The recreative function of pain comes uncannily close to fiction. One’s death is a subtle piece of fiction. To choose pain as a source of living is to open the secret door that leads one to those rooms of imagination where you experience death in life. This is just one style of writing or living. You can’t take it seriously. You also can’t expect the rest of the world to turn into muted admirers of a spectacle of pain. Such a pain needs to be humored and treated with a dose of irony to keep the nerves quiet.

My body is not real apart from the voice that keeps echoing feelings that run to and fro in a shell of flesh and bones. I contrive ways of dissociating myself from a feeling. It requires a philosopher to take a feeling seriously and I am not one. That makes me doubt if my feeling for the poor is merely myself escaping from my self. I might be enjoying the sensation of wearing a slightly strange mask in a crowd of uniquely similar faces.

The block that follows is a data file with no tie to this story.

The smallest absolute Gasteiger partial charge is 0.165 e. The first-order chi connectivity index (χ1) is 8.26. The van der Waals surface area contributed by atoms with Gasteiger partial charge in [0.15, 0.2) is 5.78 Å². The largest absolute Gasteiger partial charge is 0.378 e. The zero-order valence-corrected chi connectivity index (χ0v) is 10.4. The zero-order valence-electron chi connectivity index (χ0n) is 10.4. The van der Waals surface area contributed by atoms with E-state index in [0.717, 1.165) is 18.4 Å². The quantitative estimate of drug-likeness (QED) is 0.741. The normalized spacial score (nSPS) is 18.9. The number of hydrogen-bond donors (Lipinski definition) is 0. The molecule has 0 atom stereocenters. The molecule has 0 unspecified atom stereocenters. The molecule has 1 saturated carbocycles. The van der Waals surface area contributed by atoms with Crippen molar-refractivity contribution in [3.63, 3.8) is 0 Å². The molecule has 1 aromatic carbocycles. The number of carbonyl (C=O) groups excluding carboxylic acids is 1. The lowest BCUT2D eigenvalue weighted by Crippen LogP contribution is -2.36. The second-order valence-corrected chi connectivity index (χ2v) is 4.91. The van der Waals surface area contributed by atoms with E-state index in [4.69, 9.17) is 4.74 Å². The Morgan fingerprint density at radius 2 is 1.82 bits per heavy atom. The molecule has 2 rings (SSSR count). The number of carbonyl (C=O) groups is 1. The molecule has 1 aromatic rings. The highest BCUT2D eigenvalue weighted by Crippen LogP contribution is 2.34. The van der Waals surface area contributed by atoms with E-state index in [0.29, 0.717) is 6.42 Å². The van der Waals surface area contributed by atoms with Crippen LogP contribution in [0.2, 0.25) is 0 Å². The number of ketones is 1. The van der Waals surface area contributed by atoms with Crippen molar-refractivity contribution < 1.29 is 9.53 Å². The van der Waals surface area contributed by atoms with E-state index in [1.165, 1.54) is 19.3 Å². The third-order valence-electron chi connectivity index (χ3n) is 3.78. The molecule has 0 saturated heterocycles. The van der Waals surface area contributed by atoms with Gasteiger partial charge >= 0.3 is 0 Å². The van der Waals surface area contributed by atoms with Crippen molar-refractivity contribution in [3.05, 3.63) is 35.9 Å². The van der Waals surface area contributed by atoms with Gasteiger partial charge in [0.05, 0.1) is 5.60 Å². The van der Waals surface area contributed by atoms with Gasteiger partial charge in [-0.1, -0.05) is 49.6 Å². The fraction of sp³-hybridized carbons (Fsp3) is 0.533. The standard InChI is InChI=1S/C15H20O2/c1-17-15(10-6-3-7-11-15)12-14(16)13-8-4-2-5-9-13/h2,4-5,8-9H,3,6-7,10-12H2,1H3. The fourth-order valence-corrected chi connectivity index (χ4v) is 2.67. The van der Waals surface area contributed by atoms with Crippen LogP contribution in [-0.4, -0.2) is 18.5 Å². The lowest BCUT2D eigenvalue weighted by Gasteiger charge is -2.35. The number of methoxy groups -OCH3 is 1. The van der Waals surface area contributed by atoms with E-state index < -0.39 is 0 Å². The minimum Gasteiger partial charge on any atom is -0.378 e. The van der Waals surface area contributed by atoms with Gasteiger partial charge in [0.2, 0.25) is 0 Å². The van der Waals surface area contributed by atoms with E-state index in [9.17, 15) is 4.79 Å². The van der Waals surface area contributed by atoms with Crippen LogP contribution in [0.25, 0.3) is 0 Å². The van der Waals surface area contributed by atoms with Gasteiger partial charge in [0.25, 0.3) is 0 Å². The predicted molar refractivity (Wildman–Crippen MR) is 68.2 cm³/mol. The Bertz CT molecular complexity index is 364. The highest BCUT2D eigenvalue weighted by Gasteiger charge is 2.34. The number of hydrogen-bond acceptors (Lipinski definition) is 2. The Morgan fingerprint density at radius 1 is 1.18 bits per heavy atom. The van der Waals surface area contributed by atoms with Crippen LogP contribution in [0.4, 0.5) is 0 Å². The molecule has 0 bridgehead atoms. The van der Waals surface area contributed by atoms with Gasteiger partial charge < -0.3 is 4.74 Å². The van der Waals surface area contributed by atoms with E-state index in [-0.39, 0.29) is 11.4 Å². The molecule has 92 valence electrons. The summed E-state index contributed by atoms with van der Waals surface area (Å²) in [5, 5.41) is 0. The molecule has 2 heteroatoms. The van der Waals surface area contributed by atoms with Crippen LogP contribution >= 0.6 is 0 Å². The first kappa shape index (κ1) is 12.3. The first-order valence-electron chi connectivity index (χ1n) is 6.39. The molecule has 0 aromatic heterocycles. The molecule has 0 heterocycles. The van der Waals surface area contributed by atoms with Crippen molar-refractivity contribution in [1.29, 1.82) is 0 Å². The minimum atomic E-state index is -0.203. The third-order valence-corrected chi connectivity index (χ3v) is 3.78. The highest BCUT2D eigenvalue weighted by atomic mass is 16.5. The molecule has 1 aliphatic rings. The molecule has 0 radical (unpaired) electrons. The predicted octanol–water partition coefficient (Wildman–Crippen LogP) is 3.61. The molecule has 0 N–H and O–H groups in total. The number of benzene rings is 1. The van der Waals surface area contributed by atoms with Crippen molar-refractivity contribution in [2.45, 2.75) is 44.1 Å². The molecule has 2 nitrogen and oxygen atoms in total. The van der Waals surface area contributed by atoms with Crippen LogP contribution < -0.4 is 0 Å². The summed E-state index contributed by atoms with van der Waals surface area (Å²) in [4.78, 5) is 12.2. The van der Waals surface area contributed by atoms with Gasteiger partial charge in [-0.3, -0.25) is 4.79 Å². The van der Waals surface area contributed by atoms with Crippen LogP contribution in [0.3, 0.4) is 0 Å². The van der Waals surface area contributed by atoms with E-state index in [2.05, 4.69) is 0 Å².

Morality cannot not be a word. I want to believe that my choices are moral without bodily attributes. They must have the purity of ideas in order for them to be true. If truth is not the criterion then morality is a creative term implying the way I respond to a bodily sense of being within phenomena. That which is not language can have the purity of an idea. I am torn between a powerful need to deny language and the self and a need to be rooted in earthy spaces where people struggle and reflect the character of their lives in processes of the struggle rather than in the outcome.